charged him for a medical visit, this claim lacks merit. Under the Parratt/Hudson Doctrine, a state
actor’s random and unauthorized deprivation of a plaintiff’s property does not result in a violation
of procedural due process rights if the state provides and adequate post-deprivation remedy. Myers
v. Klevenhagen, 97 F.3d 91, 94-95 (5th Cir. 1996); see Hudson v. Palmer, 468 U.S. 517, 529-37,
Parratt v. Taylor, 451 U.S. 527, 535-45 (1981). Texas law allows recovery of monetary damages
for loss of property that has been taken without authorization. See, e.g., Murphy v. Collins, 26 F.3d
541, 543 (5th Cir. 1994) (in Texas, the tort of conversion fulfills this requirement); Cathey v.
Guenther, 47 F.3d 162, 164 (5th Cir. 1995); Beam v. Voss, 568 S.W.2d 413, 420-21 (Tex. Civ. App.
– San Antonio, 1978, no writ) (conversion is the unauthorized and unlawful assumption and exercise
of dominion and control over the personal property of another to the exclusion of, or inconsistent
with the owner’s rights); Myers v. Adams, 728 S.W.2d 771, 772 (Tex. 1987). Plaintiff has failed to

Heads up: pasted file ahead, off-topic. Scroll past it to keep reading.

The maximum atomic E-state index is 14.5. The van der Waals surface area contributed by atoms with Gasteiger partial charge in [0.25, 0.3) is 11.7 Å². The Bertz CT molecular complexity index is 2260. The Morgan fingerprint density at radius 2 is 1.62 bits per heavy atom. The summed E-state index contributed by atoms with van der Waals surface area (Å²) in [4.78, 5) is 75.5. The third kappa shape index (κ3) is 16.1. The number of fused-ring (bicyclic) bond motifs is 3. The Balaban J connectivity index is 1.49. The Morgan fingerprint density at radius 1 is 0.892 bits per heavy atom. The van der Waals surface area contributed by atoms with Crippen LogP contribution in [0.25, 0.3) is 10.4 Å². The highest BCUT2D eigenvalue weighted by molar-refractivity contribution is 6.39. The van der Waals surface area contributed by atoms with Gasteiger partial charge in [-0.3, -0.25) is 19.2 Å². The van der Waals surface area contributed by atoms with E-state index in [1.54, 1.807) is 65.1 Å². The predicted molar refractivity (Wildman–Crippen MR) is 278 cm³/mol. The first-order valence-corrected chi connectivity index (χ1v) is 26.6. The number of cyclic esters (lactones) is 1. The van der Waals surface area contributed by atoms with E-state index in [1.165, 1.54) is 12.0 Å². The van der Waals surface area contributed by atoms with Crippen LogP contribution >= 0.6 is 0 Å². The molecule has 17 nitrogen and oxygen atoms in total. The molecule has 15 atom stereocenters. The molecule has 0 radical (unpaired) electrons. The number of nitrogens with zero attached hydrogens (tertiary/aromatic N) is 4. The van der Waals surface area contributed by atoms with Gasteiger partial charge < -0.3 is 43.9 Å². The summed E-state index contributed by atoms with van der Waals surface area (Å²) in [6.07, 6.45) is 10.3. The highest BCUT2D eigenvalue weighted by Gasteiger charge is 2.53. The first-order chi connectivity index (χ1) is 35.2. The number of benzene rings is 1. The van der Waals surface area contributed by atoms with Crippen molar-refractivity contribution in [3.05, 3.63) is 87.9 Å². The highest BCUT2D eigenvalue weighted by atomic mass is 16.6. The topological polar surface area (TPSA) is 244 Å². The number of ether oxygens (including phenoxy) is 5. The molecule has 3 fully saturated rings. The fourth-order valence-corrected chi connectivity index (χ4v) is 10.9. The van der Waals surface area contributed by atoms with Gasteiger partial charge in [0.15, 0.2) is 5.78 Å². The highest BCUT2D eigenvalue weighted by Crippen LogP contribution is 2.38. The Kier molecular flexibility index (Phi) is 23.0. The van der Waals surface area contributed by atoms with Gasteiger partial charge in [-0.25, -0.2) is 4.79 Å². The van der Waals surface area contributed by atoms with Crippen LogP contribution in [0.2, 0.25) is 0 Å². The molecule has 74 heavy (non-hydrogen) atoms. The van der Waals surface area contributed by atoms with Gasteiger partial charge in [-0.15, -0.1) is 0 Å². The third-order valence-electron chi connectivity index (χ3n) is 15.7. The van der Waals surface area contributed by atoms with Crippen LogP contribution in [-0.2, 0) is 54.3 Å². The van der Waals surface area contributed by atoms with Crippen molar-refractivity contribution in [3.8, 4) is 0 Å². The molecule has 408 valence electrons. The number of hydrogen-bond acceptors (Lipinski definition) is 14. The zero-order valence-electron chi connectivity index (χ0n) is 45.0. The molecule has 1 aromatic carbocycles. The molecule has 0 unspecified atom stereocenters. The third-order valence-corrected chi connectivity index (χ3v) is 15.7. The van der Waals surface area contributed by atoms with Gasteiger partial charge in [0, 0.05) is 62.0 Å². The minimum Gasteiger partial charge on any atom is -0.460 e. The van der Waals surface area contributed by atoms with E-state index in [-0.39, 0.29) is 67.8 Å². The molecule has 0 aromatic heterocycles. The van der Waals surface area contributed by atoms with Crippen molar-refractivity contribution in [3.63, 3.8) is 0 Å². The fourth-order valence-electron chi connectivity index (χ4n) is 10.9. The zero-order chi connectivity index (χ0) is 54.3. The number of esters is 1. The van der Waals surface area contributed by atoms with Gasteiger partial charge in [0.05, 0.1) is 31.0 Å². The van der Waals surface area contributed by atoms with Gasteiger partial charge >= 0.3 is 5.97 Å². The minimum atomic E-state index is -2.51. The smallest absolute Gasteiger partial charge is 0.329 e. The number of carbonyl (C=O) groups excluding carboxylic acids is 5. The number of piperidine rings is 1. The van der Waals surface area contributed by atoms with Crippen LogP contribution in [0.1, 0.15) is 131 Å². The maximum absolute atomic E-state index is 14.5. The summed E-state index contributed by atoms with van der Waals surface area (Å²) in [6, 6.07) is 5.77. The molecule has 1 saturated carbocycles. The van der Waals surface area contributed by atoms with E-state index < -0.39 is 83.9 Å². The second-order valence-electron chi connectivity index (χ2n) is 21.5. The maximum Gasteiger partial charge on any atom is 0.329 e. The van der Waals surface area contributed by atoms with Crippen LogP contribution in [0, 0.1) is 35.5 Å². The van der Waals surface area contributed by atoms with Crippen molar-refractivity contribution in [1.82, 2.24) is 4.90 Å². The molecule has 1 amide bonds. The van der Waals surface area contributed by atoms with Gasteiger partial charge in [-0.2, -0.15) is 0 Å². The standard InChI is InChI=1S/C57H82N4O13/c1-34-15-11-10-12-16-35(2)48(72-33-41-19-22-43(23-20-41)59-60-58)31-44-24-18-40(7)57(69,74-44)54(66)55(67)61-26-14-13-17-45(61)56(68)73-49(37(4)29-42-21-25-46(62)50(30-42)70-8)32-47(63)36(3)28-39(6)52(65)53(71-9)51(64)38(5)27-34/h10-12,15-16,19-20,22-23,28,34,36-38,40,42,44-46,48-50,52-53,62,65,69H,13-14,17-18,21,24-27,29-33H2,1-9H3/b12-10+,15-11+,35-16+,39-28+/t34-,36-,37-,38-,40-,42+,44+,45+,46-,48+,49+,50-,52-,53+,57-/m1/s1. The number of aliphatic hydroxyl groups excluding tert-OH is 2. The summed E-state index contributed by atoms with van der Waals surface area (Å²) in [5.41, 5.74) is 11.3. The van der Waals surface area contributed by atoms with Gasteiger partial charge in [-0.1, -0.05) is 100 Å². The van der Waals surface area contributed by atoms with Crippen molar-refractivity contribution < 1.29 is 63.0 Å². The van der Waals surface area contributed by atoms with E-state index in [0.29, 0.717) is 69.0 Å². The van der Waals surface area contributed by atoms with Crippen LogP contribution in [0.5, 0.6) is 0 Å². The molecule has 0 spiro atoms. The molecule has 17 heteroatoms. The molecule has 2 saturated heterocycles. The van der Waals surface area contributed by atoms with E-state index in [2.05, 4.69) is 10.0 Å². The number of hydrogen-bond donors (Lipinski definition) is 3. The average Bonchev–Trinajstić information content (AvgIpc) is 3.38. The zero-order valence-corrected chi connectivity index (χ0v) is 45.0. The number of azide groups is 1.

establish he has availed himself of a post-deprivation remedy nor shown how the remedy is
inadequate. Because Texas law provides an adequate post-deprivation remedy, plaintiff’s loss of
property claim does not state a violation of the Due Process Clause. See Hudson, 468 U.S. at 536.
Plaintiff has failed to show that defendant Aleman violated a clearly established constitutional right
To state a valid claim for retaliation, a prisoner must allege (1) a specific constitutional right, (2) the
defendant’s intent to retaliate against the prisoner for his or her exercise of that right, (3) a retaliatory adverse act, and
(4) causation. Id. Causation requires a showing that but for the retaliatory motive, the complained of incident would
not have occurred. Id. A prisoner must allege more than his personal belief that he is the victim of retaliation. Id. at
325. Retaliatory intent requires that the offender show the defendant’s intent to retaliate based on the offender’s exercise
of his constitutional rights. Id.
as required by the doctrine of qualified immunity.6
Finally, plaintiff objects to the Magistrate Judge’s findings that plaintiff’s claims pursuant
to the Americans with Disabilities Act (“ADA”) or Rehabilitation Act (“RA”) be denied. The ADA
is a federal anti-discrimination statute intended to eliminate discrimination against individuals with
disabilities. Delano-Pyle v. Victoria County, Texas, 302 F.3d 567, 574 (5th Cir. 2002). Title II of
the ADA authorizes suits by private citizens for money damages against public entities that violate
42 U.S.C. § 12132. The rights and remedies available under the ADA are almost duplicative of
those available under the RA. See 42 U.S.C. § 12133 (incorporating by reference 29 U.S.C. § 794a);